Writers don’t usually get recognition beginning at age 80. And often they don’t write steamy sagas at that age either. Yet Roberta George, a Valdosta, Georgia author, has been nominated for a Townsend Prize, so says a review of her novel, The Day’s Heat, according to The Atlanta Journal-Constitution. Incidentally, I have not read Ms. George’s novel.

Photo: The Atlanta Journal-Constitution



The Scandalous Plot and the Reaction

An unhappy Lebanese housewife and mother has a torrid affair with a young Catholic priest. An early review from a friend declared: “Roberta, I love your book, but you’re going to hell.” The local parish priest warned, “Don’t publish the book.”

Her readers in Valdosta, generally a very conservative community, are aghast at her material.


Truth in Fiction 

When the young priest at her Catholic church has a tooth knocked out, Lee’s quick thinking saves the incisor, and leads to a clerical transgression. This all happens in a fictional South Georgia town named Strickland.

Roberts George did, in fact, save the tooth of a Catholic priest in Valdosta. But, she said, “I have to keep reminding people that the priest in this story is not the old priest that was there at the time. He did have his tooth knocked out by a basketball, and I had just read in a ladies magazine about putting a tooth back in a child’s mouth.”

However, this Valdosta divine was in his late 60s and lived with his parents. The young, hunky priest from The Day’s Heat is lifted from a teenage fantasy when the young Roberta Haas attended an all-girls Catholic school in Houston, under the priestly guidance of “a beautiful young man with curly back hair and a Van Dyke beard (All) of our girls were mooning over him,” she said, which caused him to “run for his life.”


The Author’s Confession

Only in the novel does hanky-panky take place, with some alluring and graphic descriptions. “That’s the wonderful thing about fiction. You can take those romantic impulses that are never realized and go to bed with them.”


Roberta’s Bio

  • Mother of 9 children
  • Earned her B.A. in English at age 40, followed by a master’s degree
  • Persevered through rejections of her novel here in the States. Then her book won a writing competition in England and was published by the British press, Impress Books. Subsequently, the American audience took note, and Roberta’s book won the Georgia Author of the Year award for literary fiction.
  • Began a small literary magazine, Snake Nation Review. She also instigated the South Georgia Book Festival.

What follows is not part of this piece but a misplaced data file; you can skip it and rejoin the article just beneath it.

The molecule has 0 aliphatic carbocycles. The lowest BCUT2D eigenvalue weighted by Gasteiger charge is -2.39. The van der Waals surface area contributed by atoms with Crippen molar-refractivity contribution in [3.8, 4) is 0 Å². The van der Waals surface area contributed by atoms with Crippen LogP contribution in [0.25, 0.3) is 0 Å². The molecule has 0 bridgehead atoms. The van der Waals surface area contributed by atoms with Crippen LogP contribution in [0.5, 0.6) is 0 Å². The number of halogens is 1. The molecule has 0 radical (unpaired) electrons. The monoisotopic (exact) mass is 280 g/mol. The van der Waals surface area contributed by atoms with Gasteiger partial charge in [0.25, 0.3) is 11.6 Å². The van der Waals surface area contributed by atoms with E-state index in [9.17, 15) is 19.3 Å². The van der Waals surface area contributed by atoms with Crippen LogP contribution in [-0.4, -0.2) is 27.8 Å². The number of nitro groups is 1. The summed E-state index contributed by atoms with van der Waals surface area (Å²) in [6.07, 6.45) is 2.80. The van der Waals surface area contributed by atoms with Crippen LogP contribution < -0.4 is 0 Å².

• Teaches yoga and writing classes in Valdosta, Georgia.
  • Husband Noel George died in 2017. Now her companions are 3 dogs and a cat led by cockapoo Silver.


Roberta’s Wisdom

“Revise and edit your work [again and again].”

“Never give up. You don’t ever give up. You keep trying!”


My “Love Letters” Revelations, as promised in last week’s post:

I was teaching at Lancaster Mennonite School, and Cliff was beginning a graduate program at Bob Jones University. We had known each other less than a month in these airmail excerpts.

M. January 5, 1966

When I saw the SC postmark, I rushed right away to the Ladies Room, knowing that the math teacher would misjudge my un-teacherly giggles and coos. By the way, your arrows, dots, and dashes are good eye exercises, Cliffy . . . .


C. January 4, 1966

My dear Fraulein (Throwback to our seeing The Sound of Music)

You are sooo sweet. How about a big kiss from you! What I need is more Christmas vacations like the one you provided for me!!   . . . [signed] Your lovable Cliff


M. January 14, 1966

My dear Deany Beany, Jelly Beaming, 

I just got your dear sweet letter. the words, and the sketch (or was it a cartoon?) Isn’t it strange how our ideas cross? . . . one day I use red ink and the next day you send one in red. Hey! That makes it a red-letter day for both of us!      Love to my Cleefee, Marian


C. January 4, 1966

Dearest Marta, 

I am missing you. I hope you write as often as I do . . . I have a couple of big rehearsals tonight [Dr. Pinch in Much Ado About Nothing] . . . Let’s say we have fallen in love and got married, then a few of these problems creep in . . . like baptism, hair cutting, prayer veiling . . . . . . With love, “Cliff,” Friedrich/Roger/Van Cliburn           Symbols for Kisses and hugs